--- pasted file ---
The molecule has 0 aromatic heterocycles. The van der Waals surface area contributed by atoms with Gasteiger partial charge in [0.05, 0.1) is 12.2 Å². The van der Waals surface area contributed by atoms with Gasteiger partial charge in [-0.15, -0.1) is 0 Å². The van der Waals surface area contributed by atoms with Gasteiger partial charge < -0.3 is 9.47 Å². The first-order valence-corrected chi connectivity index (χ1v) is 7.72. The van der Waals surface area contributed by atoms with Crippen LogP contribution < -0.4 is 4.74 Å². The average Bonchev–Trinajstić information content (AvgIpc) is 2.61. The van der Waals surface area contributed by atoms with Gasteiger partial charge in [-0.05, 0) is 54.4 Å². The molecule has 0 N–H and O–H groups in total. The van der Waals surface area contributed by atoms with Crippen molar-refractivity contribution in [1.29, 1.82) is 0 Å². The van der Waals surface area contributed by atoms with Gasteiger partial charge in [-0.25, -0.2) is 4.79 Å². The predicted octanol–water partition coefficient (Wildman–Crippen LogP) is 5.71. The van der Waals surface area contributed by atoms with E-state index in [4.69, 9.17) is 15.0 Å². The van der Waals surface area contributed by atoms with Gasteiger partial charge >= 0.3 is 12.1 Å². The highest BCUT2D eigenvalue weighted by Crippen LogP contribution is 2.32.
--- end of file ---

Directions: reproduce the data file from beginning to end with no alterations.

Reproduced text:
The molecule has 0 aromatic heterocycles. The van der Waals surface area contributed by atoms with Gasteiger partial charge in [0.05, 0.1) is 12.2 Å². The van der Waals surface area contributed by atoms with Gasteiger partial charge in [-0.15, -0.1) is 0 Å². The van der Waals surface area contributed by atoms with Gasteiger partial charge < -0.3 is 9.47 Å². The first-order valence-corrected chi connectivity index (χ1v) is 7.72. The van der Waals surface area contributed by atoms with Crippen LogP contribution < -0.4 is 4.74 Å². The average Bonchev–Trinajstić information content (AvgIpc) is 2.61. The van der Waals surface area contributed by atoms with Gasteiger partial charge in [-0.05, 0) is 54.4 Å². The molecule has 0 N–H and O–H groups in total. The van der Waals surface area contributed by atoms with Crippen molar-refractivity contribution in [1.29, 1.82) is 0 Å². The van der Waals surface area contributed by atoms with Gasteiger partial charge in [-0.25, -0.2) is 4.79 Å². The predicted octanol–water partition coefficient (Wildman–Crippen LogP) is 5.71. The van der Waals surface area contributed by atoms with E-state index in [4.69, 9.17) is 15.0 Å². The van der Waals surface area contributed by atoms with Gasteiger partial charge >= 0.3 is 12.1 Å². The highest BCUT2D eigenvalue weighted by Crippen LogP contribution is 2.32.